Parameterise Multiple Queries in Power Query

The purpose of this article is to demonstrate the simplistic power (excuse the pun) of Power Query and how you can configure numerous queries to run from one single parameter.  The concepts covered are similar to what was discussed in my last blog but instead of configuring iterated outputs, we will use one query to derive the data in a number of other queries.

Please Note:       Substantial ETL was required to prepare the data before any parameterisation could take place.  I will not be showing this in today’s blog but am happy to provide the full workbook upon request.  


Continuing on with the football theme, I want to find out the Premier Leagues top goal scorer for any season, ranging from 1992/93 all the way up to the present day.  The aim is to pass a value into a workbook query, which will determine the data shown in our formatted, transformed query.

“This sounds exactly the same as you last blog post”, I hear you say.  Well, it is similar – but I will show you how to pass a given query value in as a parameter into another query.  In other words, we can use basic configuration to drive our output. 

Import Data

Firstly, to follow this example, you need to import the 15/16 premier league leading scorer web data into Power Query.  This can be found at:-

You will see that there are over 30 tables that could be imported.  Upon further inspection, each player is put into their own table and we will need to bring most of the tables in.  I decided to pick the top 20 players and any associated data we may need, which is Table 3 – Table 23.

Once the tables are opened as queries in Power Query, rename Table 3 to ‘Stats’, Table 4 to Rank1, Table 5 to Rank2, etc. – all the way up to Rank20.  The queries will now look like the below:


Config Table

If you haven’t already noticed in the above web address, ‘saison_id’ is the parameter we can pass different years into.  We will now set up a one value config query (using the Enter Data button) that will be used to derive ‘saison_id’.  Save the query and give your column a meaningful name – see below.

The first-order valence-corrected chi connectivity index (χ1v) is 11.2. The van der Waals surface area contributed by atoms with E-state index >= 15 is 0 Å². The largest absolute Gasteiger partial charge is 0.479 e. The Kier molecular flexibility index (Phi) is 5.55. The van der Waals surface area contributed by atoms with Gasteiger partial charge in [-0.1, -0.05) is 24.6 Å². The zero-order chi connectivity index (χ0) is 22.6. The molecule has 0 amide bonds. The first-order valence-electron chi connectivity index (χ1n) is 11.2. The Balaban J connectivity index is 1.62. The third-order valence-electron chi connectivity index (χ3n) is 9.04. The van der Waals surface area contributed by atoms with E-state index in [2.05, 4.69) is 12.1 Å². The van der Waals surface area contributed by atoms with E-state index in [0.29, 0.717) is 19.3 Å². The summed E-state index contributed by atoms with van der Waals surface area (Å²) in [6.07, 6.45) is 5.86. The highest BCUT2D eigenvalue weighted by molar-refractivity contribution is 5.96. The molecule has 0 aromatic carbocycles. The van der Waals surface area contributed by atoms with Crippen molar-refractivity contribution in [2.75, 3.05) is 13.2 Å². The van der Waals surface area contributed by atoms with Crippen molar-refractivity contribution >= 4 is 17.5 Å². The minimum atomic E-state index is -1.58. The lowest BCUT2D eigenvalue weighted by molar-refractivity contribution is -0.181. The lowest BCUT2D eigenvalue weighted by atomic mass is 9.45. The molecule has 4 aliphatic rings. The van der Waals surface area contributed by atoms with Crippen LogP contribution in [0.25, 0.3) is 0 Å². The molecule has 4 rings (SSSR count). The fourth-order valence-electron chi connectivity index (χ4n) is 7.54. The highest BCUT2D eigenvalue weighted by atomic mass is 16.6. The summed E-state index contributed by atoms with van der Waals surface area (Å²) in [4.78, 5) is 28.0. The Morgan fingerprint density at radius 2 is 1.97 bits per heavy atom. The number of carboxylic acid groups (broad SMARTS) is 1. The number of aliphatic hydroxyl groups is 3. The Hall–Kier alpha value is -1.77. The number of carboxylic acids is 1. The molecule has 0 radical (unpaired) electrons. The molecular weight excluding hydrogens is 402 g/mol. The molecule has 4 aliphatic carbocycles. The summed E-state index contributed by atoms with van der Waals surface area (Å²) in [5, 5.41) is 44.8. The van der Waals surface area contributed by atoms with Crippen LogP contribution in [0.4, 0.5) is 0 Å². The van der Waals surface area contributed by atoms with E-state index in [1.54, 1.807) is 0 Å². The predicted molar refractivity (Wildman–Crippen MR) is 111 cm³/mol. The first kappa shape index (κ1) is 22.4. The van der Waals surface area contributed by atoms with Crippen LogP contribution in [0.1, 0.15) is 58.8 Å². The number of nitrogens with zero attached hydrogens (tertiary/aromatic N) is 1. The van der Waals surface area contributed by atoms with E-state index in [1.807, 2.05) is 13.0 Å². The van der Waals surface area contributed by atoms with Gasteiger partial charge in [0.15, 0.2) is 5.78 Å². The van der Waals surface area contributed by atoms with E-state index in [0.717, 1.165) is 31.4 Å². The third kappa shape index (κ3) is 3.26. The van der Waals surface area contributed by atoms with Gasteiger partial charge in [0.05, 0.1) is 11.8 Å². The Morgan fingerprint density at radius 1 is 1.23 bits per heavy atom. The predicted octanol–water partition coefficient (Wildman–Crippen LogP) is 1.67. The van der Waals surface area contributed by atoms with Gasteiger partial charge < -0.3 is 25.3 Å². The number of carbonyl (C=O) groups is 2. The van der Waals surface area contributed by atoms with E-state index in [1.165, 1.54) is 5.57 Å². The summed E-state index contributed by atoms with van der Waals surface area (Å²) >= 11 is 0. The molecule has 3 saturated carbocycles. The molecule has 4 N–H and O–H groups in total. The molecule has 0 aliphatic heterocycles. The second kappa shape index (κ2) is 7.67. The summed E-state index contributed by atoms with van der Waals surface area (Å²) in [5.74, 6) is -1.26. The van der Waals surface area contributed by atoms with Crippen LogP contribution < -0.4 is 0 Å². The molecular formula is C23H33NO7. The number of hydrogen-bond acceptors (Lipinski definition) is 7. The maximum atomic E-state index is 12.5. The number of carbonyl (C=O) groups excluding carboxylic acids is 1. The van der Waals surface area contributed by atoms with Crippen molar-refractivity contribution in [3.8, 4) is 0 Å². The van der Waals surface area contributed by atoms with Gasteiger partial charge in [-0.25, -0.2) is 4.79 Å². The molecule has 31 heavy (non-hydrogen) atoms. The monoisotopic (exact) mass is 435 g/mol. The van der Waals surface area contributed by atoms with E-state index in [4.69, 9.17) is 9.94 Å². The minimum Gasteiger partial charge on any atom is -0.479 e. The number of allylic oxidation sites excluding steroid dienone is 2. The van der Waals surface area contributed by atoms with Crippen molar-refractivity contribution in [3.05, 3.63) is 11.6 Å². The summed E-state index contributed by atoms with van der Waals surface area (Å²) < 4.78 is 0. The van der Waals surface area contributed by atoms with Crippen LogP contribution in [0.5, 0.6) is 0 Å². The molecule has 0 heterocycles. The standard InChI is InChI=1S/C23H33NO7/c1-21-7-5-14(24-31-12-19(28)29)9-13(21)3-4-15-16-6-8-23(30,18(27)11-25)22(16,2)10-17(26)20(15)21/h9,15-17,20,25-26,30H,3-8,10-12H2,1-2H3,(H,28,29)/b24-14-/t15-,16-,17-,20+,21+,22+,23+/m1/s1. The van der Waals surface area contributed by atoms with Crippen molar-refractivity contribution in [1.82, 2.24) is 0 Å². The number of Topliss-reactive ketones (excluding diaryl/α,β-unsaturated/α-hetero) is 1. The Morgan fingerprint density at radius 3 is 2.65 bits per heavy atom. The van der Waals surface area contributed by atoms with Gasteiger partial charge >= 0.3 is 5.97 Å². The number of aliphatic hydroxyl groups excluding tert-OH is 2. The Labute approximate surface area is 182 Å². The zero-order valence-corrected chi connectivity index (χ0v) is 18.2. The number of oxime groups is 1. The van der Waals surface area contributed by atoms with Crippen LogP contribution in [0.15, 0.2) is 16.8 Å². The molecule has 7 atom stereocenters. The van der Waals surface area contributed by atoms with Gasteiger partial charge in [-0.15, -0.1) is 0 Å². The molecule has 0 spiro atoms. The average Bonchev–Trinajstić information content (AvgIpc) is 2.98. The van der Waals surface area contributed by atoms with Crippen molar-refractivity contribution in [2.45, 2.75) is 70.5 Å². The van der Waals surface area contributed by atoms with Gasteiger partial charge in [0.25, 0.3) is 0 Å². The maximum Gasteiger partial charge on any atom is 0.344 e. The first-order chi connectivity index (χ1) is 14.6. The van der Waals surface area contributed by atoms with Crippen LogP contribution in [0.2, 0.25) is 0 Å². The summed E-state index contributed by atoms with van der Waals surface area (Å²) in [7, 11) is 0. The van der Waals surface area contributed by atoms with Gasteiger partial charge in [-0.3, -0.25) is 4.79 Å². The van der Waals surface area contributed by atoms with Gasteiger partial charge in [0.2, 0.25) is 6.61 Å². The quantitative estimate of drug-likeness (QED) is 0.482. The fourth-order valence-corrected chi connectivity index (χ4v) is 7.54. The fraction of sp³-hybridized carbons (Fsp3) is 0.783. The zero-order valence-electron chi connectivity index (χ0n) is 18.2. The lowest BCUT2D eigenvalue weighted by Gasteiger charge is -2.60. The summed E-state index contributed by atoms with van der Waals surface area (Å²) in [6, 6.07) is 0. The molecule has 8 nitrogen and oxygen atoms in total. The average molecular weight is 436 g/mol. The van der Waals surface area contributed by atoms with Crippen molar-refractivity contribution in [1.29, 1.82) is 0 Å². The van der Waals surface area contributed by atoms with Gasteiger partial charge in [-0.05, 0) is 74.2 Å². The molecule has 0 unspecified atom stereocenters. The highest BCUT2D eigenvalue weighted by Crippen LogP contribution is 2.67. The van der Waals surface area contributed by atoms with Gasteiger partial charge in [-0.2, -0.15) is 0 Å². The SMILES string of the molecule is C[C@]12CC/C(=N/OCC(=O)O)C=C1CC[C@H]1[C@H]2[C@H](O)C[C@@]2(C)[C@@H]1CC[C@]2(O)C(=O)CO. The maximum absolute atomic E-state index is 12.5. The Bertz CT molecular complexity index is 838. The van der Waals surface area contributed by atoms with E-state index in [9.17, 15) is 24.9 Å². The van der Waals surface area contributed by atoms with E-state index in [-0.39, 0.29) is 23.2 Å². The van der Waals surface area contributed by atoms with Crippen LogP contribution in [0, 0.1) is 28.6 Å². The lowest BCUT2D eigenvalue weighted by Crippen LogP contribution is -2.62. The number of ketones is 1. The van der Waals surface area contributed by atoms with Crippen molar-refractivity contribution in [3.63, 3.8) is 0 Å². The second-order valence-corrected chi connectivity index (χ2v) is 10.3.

Referencing Config Value

The next step is to actually reference the config value and nest it into the web address connection of all our other queries but for this example, we will use the Rank1 query.  Use the Advanced Editor to edit the M code.  Here you will see the web connection but before we add our table value in as a parameter, we need to declare it – just like you would do in any other programming language.  The code looks as follows:


          ‘YearParam’ calls the Config query, which I named ObtainYear.

          ‘YearParamValue’ find the ‘{0}’ positioned record, which in Power Query, means the first row.  ‘[Year]’ is the name of the column and can be seen in a screenshot above.

          Finally, ‘YearParamValue’ is called in the web connection string, replacing the hardcoded value of ‘2015’.

We can now close the Advanced Editor and test that the code works.  To do so, change the config query value to ‘2014’, by using the Replace Values option in the top menu ribbon. The value in Rank1 should now read as ‘Sergio Aguero’.


Apply the same code to all of the other queries so that all values will change when a different year is entered into the ‘Year’ column of ObtainYear.

Automating Config Query

To advance our workbook even further, we can turn the ObtainYear query into a function.   This will automate the result in all our other queries and enable the export of different datasets.  I have shown you how to create a function in a previous blog, but have still provided the syntax required at the beginning of the M code in Advanced Editor.


Finally, we can Invoke the function by entering a year.  In my example (not previously shown), I have invoked the year ‘1999’ in the ObtainYear function.  The below output is the result of a transformed query that brings all the data from the other queries together.


There it is, a fully dynamic import process that will connect to a web site and import data determined by a query parameter!  This is all achieved using Power Query’s intuitive UI, with the extra help of the more configurable and flexible M native language.

Other Uses

This article may use web scraping as the example, but you can adopt the same approach to looping through text files, database objects or blob storage.  I have now demonstrated how you can use both function and query values as parameters but with the potential to combine the two, creating ETL processes in Power Query could be very powerful.

I am just scratching the surface here and aim to explore more ETL automation very soon.  Rest assured I will share all my findings – so look out for future blogs.